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Terrorism investigation sparked after political activist threatened to “blow Queen’s brains out” on Twitter

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A self-styled political activist sparked a major terrorism investigation after posting tweets threatening to kill the Queen during the Common Wealth games.

In one message Nationalist Alastair Peter Dow said he was “a man at war for my freedom” and that he wanted his “army” to put a bullet in the monarch’s head.

Yesterday, the 56-year-old was convicted of causing fear and alarm by putting offensive, abusive and threatening material about Her Majesty online.

Dow had denied the allegations against him and claimed the wording of his messages had been “blown out of proportion”.

He said that although he admitted composing the posts they should not have been taken literally, but instead seen as a piece of “rhetoric” reflecting his political views.

Aberdeen Sheriff Court heard yesterday that police were sent to Dow’s address in the city’s Hollybank Place on July 26, 2014.

They had been responding to “intelligence” which had been received claiming offensive material had been posted on Twitter threatening to harm the Queen.

Giving evidence, Detective Sergeant Martin Thomson said a specialist unit had been set up around the time to combat terrorism during the Commonwealth Games.

He said that because of the content of the messages he was instructed to execute a warrant at Dow’s house as there was a “genuine” perceived threat.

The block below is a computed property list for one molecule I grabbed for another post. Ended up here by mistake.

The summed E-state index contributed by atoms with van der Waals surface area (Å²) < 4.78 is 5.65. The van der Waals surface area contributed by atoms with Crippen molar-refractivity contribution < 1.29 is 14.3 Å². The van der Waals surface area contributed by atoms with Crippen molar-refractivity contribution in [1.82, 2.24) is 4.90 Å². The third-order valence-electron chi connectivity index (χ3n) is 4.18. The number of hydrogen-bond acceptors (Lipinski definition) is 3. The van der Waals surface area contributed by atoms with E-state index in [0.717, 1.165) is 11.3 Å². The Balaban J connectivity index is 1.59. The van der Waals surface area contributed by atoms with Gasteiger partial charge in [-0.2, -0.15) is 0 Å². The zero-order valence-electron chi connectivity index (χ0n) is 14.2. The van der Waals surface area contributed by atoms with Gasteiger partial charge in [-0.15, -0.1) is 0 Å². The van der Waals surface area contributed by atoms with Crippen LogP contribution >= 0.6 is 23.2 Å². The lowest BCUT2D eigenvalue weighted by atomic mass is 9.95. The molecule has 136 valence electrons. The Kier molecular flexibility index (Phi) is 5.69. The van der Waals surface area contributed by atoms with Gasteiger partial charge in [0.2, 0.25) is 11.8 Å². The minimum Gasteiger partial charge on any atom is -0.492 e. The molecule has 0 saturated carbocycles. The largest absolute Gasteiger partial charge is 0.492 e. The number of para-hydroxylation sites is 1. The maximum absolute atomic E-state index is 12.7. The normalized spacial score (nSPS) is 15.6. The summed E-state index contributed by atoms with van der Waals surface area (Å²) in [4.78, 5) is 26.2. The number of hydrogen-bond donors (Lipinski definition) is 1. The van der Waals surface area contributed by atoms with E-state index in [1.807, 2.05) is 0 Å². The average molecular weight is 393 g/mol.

The court heard the messages had been sent by Dow to users he had not previously met, however they could be seen publicly on the microblogging site.

One message stated that he wanted to see the “Queen’s brains blown out and her body splattered over the ground”.

Another said: “As a man at war for my freedom against the imposed monarch I want my army to put a bullet in the Queen’s head.”

Dow, who represented himself, told the court he had not meant the messages to be taken literally.

He said any reasonable person should have known he did not have an army at his disposal.

He said: “Where did the police expect me to be hiding this army? In my cupboard or in my garden perhaps?”

The court heard he was opposed to the monarch being head of state and that he believed the country should be ruled by an elected body.

He said when he was talking about the Queen in his tweets he was speaking metaphorically about the demise of the monarchy in general.

Dow claimed he may have used “colourful” language while engaging in political debate but denied he intended to cause anyone fear or alarm.

He said: “The tweets were rhetoric, not threats. There was no way that tweet was threatening to the Queen.

“I do not want people to think I am a nutter who is going to attack the Queen. I’m not a terrorist, I am a political activist. It was not a threat.”

Dow said he did not hold a personal grudge against “Lizzie” and said: “I am sure she is a lovely old lady and a wonderful granny.”

Sheriff Morag McLaughlin said that although he argued his point well, she believed his rants had been “offensive” and that given the timing of the posts she could understand why they may have caused alarm.

Sentence was deferred for background reports and Dow will return to court next month.

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